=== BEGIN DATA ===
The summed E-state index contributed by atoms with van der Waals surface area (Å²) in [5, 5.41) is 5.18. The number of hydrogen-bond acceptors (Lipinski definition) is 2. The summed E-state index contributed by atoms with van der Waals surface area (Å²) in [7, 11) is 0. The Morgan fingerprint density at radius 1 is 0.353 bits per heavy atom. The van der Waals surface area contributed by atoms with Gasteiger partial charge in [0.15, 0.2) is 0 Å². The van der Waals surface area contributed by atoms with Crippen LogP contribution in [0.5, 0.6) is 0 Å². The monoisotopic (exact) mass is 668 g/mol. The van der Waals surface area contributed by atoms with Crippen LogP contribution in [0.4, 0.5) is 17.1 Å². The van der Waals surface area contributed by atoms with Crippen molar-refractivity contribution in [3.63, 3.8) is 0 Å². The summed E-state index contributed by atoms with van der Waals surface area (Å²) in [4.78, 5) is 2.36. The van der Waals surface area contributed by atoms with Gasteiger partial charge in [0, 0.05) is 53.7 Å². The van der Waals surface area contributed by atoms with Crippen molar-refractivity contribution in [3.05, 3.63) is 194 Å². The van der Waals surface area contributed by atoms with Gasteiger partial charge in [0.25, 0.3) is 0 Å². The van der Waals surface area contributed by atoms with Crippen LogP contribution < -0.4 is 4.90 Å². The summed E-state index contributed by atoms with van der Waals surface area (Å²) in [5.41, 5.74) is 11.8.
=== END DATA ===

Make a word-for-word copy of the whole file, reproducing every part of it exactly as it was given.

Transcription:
The summed E-state index contributed by atoms with van der Waals surface area (Å²) in [5, 5.41) is 5.18. The number of hydrogen-bond acceptors (Lipinski definition) is 2. The summed E-state index contributed by atoms with van der Waals surface area (Å²) in [7, 11) is 0. The Morgan fingerprint density at radius 1 is 0.353 bits per heavy atom. The van der Waals surface area contributed by atoms with Gasteiger partial charge in [0.15, 0.2) is 0 Å². The van der Waals surface area contributed by atoms with Crippen LogP contribution in [0.5, 0.6) is 0 Å². The monoisotopic (exact) mass is 668 g/mol. The van der Waals surface area contributed by atoms with Crippen LogP contribution in [0.4, 0.5) is 17.1 Å². The van der Waals surface area contributed by atoms with Crippen molar-refractivity contribution in [3.63, 3.8) is 0 Å². The summed E-state index contributed by atoms with van der Waals surface area (Å²) in [4.78, 5) is 2.36. The van der Waals surface area contributed by atoms with Gasteiger partial charge in [0, 0.05) is 53.7 Å². The van der Waals surface area contributed by atoms with Crippen molar-refractivity contribution in [3.05, 3.63) is 194 Å². The van der Waals surface area contributed by atoms with Gasteiger partial charge in [0.25, 0.3) is 0 Å². The van der Waals surface area contributed by atoms with Crippen LogP contribution < -0.4 is 4.90 Å². The summed E-state index contributed by atoms with van der Waals surface area (Å²) in [5.41, 5.74) is 11.8.